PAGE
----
♫♪ Long Division ♫♪ 2 Digit Divisors: Worksheets, Game, Video ♫♪ NUMBEROCK ♫♪

Supporting document included
This is an additional download that supports the video.
Long Division with 2 Digit Divisors and 3 or 4 Digit Dividends: Worksheets, Game, Animated Video & More
| 4th Grade, 5th Grade | *
♫♪ by NUMBEROCK ♫♪

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You're Going To Get So Much More Than Just A Video. See below for details.


Video Comes With Tons Of Extras in Supporting Document Such As:


Animated music video [HD Video]
Our flagship product. Each takes 250+ hours to write & animate.

Lyric sheet for singing along
Your students can sing along as the music video plays.

Fill in the blanks/cloze (lyrics w/ some missing words)
After they watch the video, they master the math vocabulary by filling in the missing words.

Double sided worksheet with word problems
Well thought-out questions and word problems which challenge critical thinking skills.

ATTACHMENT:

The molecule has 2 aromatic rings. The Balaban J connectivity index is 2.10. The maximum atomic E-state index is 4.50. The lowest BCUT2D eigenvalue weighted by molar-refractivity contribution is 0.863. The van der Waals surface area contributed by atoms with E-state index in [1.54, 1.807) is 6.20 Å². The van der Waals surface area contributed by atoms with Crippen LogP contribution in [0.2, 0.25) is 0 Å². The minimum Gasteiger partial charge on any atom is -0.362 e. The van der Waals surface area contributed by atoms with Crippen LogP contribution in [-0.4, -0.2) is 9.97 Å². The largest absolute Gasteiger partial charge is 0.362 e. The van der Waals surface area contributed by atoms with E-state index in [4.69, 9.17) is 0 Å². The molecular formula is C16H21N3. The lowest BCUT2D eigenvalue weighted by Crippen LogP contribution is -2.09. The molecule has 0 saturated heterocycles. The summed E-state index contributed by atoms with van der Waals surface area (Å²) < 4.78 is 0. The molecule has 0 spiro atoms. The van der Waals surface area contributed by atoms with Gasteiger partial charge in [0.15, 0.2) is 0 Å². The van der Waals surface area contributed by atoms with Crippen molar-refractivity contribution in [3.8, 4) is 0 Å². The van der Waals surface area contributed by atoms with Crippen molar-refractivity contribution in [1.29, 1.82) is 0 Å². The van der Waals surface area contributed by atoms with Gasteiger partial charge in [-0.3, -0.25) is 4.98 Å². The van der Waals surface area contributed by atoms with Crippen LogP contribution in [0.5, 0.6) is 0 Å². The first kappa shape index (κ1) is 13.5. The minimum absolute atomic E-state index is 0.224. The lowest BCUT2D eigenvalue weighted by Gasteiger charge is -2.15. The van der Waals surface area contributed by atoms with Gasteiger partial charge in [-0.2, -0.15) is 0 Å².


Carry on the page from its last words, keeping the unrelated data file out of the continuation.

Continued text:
Extra drills printable
Early Finishers - Not So Fast! Straightforward math problems to move towards mastery.

Long Division Game
When activities are complete, check for concept mastery while having a bit of fun.

HW sheet
Video-Aligned homework that maintains the style and format of the animated video.

Colorful Digital Poster/Anchor Chart
High-Resolution anchor chart can be expanded/printed to any size and maintains clarity.

Short quiz/exit slip to check for understanding
When activity is complete, check for concept mastery with short quiz.

Answer Key
Detailed answer key. Rest-assured, all answers are double and triple-checked for accuracy.

CD Quality Song File
Get the song on a CD file and play the song during break or lunch.

Clear Lesson Plan Sheet Illuminating Classroom Best Practice:
Get my personal recommendations for how to introduce the material and set-up the lesson as I do in class.


Video Summary